“Moral injury results when soldiers violate their core moral beliefs, and in evaluating their behavior negatively, they feel they no longer live in a reliable, meaningful world and can no longer be regarded as decent human beings. They may feel this even if what they did was warranted and unavoidable. Killing, torturing prisoners, abusing dead bodies, or failing to prevent such acts can elicit moral injury.” Rita Nakashima & Gabriella Lettini in Soul Repair: Recovering from Moral Injury after War.
Many clinicians serving veterans not believe that moral injury should receive the same clinical and research attention as PTSD because it so greatly impacts our service people. The following resources have been recommended by therapists for soldiers and / or those who serve them.
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Soul Repair: Recovering from Moral Injury after War by Rita Nakashima & Gabriella Lettini
Although veterans make up only 7 percent of the U.S. population, they account for an alarming 20 percent of all suicides. And though treatment of post-traumatic stress disorder has undoubtedly alleviated suffering and allowed many service members returning from combat to transition to civilian life, the suicide rate for veterans under thirty has been increasing. Research by Veterans Administration health professionals and veterans’ own experiences now suggest an ancient but unaddressed wound of war may be a factor: moral injury. This deep-seated sense of transgression includes feelings of shame, grief, meaninglessness, and remorse from having violated core moral beliefs.
Rita Nakashima Brock and Gabriella Lettini, who both grew up in families deeply affected by war, have been working closely with vets on what moral injury looks like, how vets cope with it, and what can be done to heal the damage inflicted on soldiers’ consciences. In Soul Repair, the authors tell the stories of four veterans of wars from Vietnam to our current conflicts in Iraq and Afghanistan—Camillo “Mac” Bica, Herman Keizer Jr., Pamela Lightsey, and Camilo Mejía—who reveal their experiences of moral injury from war and how they have learned to live with it. Brock and Lettini also explore its effect on families and communities, and the community processes that have gradually helped soldiers with their moral injuries.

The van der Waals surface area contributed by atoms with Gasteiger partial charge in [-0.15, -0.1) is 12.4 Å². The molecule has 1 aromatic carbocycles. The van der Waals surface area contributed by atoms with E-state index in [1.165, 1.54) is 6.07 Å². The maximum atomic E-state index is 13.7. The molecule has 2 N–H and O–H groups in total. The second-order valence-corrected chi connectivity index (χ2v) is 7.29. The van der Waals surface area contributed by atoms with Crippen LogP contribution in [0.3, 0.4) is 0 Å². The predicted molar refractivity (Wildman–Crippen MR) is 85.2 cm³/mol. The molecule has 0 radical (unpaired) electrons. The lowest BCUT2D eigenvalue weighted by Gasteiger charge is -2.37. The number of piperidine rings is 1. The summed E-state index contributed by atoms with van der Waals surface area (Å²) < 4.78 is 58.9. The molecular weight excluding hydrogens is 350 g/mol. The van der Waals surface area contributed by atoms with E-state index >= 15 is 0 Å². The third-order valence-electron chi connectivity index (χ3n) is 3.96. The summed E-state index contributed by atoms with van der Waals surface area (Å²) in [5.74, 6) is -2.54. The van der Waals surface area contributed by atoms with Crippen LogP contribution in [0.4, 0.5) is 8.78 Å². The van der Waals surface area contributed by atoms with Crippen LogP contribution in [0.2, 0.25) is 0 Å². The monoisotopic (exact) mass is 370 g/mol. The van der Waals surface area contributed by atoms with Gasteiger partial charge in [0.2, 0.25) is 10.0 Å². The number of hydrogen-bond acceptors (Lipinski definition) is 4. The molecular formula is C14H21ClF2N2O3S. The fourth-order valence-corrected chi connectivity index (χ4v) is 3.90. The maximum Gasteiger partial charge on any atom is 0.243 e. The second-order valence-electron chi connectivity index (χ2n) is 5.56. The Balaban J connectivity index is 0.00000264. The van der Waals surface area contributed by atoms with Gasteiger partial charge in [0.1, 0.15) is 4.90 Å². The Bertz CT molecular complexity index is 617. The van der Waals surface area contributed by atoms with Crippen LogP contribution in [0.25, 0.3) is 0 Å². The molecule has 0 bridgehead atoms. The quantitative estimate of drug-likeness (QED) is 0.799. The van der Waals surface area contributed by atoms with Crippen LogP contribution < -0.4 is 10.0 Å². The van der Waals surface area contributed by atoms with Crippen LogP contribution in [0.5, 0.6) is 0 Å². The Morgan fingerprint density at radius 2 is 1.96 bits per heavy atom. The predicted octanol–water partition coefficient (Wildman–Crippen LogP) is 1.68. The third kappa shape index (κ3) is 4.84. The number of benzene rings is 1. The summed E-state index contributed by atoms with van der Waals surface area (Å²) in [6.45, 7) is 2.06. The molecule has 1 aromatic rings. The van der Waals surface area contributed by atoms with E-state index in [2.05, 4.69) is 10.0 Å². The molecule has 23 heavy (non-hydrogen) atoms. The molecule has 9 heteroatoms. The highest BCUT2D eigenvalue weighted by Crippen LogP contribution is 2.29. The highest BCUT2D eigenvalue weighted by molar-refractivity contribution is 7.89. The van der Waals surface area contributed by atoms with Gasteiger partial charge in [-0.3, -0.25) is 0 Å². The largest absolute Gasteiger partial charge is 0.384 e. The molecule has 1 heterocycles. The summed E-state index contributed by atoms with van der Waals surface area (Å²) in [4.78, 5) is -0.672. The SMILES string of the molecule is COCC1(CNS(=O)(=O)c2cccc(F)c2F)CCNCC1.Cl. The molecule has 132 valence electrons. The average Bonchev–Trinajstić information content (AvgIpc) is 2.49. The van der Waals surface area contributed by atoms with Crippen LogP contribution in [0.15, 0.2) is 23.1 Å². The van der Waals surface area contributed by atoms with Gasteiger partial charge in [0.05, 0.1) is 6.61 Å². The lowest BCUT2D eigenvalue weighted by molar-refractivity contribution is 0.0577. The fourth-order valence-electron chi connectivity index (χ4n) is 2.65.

A complete guide to an innovative, research-based brief treatment specifically developed for service members and veterans, this book combines clinical wisdom and in-depth knowledge of military culture. Adaptive disclosure is designed to help those struggling in the aftermath of traumatic war-zone experiences, including life threat, traumatic loss, and moral injury, the violation of closely held beliefs or codes. Detailed guidelines are provided for assessing clients and delivering individualized interventions that integrate emotion-focused experiential strategies with elements of cognitive-behavioral therapy (CBT). Reproducible handouts can be downloaded and printed in a convenient 8 1/2″ x 11″ size.